. The nucleus is a large, spherical body, usually the most prominent structure within the cell. It is surrounded by two unit membranes which together make up the nuclear envelope. Penetrating the surface of the envelope are nuclear pores, which are covered by a thin single membrane. These pores apparently permit only specific large molecules to go through, thus keeping the chemical composition of the nuclear material different from that of the cytoplasm. The chromosomes, which are composed of DNA (deoxyribonucleic acid) and protein, are found within the nucleus. When the cell is not dividing, the chromosomes are visible only as a tangle of fine threads, called chromatin. The most conspicuous body within the nucleus is the nucleolus. The nucleolus, which is composed of DNA and protein, like the chromosomes; and is formed from a portion of a chromosome, is the site at which a particular kind of RNA (ribonucleic acid) is formed. RNA is a messenger that takes orders from the DNA and delivers them to the cell.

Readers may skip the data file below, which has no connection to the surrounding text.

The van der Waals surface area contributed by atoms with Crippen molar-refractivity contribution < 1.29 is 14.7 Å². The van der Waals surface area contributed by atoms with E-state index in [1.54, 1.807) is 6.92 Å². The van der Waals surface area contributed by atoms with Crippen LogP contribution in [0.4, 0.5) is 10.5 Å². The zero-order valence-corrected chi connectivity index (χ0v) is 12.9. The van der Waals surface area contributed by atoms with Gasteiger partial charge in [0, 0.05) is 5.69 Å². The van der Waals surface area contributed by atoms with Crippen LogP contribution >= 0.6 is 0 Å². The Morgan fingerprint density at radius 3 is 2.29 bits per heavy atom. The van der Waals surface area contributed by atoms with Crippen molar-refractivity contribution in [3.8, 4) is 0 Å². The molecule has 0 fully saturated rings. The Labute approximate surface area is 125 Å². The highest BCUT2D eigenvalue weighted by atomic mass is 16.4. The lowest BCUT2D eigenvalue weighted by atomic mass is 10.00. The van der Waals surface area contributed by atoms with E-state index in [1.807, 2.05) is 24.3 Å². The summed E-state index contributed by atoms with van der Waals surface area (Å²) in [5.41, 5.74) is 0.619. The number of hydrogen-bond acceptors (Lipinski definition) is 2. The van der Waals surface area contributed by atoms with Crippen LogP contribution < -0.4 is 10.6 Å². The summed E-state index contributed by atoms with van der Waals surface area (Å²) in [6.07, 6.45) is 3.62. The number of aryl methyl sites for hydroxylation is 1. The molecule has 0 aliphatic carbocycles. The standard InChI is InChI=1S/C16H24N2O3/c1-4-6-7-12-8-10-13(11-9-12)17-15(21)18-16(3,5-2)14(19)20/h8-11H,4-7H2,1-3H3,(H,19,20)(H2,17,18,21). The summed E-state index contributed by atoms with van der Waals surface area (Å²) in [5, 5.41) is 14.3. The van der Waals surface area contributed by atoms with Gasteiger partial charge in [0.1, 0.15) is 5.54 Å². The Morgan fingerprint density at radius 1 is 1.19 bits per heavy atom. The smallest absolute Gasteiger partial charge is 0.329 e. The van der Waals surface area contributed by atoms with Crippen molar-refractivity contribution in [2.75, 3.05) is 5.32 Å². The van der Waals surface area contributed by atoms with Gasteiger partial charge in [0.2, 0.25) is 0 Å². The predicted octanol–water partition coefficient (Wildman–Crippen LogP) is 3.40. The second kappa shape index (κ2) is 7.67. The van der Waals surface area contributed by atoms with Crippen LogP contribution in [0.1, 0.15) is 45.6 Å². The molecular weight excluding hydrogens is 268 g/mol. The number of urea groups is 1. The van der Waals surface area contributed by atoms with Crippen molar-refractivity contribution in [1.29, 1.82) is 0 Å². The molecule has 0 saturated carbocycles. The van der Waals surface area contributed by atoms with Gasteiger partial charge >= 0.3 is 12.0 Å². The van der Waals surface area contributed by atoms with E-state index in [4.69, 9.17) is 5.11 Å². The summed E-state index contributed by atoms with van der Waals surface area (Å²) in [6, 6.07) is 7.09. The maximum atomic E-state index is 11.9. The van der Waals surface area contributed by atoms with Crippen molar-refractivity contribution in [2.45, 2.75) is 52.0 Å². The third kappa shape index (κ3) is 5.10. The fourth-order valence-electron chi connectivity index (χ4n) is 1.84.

Functions of the nucleus
. The nucleus performs two crucial functions for the cell:.
1. It carries the heredity information for the cell—the instructions that determine whether a particular organism will develop to become a paramecium, one celled bacteria , oak tree, or a human being—and not just any paramecium, oak tree, or human being, but one that resembles the parent or parents of that particular unique organism.
2. The nucleus directs the ongoing activities of the cell, ensuring that the complex molecules the cell requires are synthesized in the number and of the kind needed. The cell nucleus is usually the largest structure in the cell.
. The cytoplasm is inside the cell. Water makes up 75-90% of it. The cytoplasm moves constantly and with it carries particles that are suspended called organelles. Each organelle has at least one definite job or function. Each organelle has a definite form.
. In some cells are vacuoles which are gas or liquid filled. They regulate the water content, store food, and give off waste.